Sorry to be the ones to break it to you, but no, Nutella is not vegan. This is because it contains skimmed milk powder which is an animal-derived ingredient, so is therefore not made solely from plants.
Of the twenty-one flavors listed on Doritos website, only three of them are vegan friendly. Spicy Sweet Chili, Blaze, and the Toasted Corn Tortilla Chips are the Doritos flavors that are vegan. All of the remaining Doritos flavors contain milk or chicken based ingredients. Read about other vegan snack options here.
Most types of Skittles are considered vegan, but not all. While Skittles Classic Fruits, Skittles Sour, Skittles Tropical and Wild Berry Skittles are all currently suitable for vegans, some special editions such as the Once in a Blue Moon Skittles are not, as the blue skittles contain animal product derivatives.
While most dark chocolate is in fact suitable for vegans, many brands are now choosing to use dairy alternatives, such as oat and plant milk, to create their chocolate, so you'll find milk and white chocolate alternatives on offer too.
Because refined sugars made from sugarcane require bone char to achieve a clear white colour, most refined cane sugars are unsuitable for vegans. Some types of brown sugar also involve using bone char, such as those that are created by adding molasses to refined cane sugar to achieve the brown colour.
Honey is by definition not vegan, since it a bee product, and bees are animals. Here's a nuanced article about how the ethical issues surrounding this sweetener fit into the broader concept of vegan living.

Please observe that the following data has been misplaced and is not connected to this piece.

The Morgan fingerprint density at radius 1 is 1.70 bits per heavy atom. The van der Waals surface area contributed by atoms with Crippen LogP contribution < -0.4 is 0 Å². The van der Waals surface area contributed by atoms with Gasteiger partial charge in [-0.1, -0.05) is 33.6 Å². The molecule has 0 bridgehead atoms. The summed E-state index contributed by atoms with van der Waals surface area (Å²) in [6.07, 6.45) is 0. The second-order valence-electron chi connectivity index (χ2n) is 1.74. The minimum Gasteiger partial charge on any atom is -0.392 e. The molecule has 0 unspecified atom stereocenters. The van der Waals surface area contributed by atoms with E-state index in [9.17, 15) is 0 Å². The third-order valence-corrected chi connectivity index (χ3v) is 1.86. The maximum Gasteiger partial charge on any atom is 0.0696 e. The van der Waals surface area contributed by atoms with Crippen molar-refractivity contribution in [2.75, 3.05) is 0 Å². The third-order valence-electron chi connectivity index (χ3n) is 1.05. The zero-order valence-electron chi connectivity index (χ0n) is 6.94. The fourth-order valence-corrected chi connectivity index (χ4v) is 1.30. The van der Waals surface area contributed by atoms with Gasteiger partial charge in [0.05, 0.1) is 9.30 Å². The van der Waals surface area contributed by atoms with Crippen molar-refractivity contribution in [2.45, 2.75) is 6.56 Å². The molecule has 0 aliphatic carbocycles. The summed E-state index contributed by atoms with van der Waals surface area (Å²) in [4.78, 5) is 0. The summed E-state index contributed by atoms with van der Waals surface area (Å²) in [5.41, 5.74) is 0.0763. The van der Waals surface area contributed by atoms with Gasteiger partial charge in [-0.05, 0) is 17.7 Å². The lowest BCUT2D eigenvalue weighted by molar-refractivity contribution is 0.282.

No. Some of the Tim Tam products contains cochineal which is derived from insects and is not suitable for a vegetarian diet. The gelatin is based on pork and beef bones and therefore does not belong in a vegetarian and vegan diet.
The first Allen's lolly mix to be vegan, Jubees is yet another way Allen's is adding to its range of crowd-pleasing treats. Jubees features the fan favourite Allen's flavours of Raspberry Red Frogs, Cola Bottles, Blackberry Purple Snakes, Orange Jelly Babies and Pineapples in delicious chewy jubes.
The origin of the name "Oreo" is unknown, but there are many hypotheses, including derivations from the French word or, meaning "gold", or from the Greek word ωραίο (oreo) meaning "nice" or "attractive". Others believe that the cookie was named Oreo simply because the name was short and easy to pronounce.
As much as there's a science to dunking an Oreo in milk, there's one behind why they taste better that way. Quartz explains that it has to do with the fact that milk contains emulsifiers. Combined with the fat in the cookie, emulsifiers affect the way your tongue picks up flavor.
It's due to the cocoa powder that is used. Oreos contain black cocoa powder which is cocoa beans that have been heavily Dutched, meaning they've been soaked in a solution that removes the acidity and mellows out the flavor — it also darkens the color of the cocoa powder.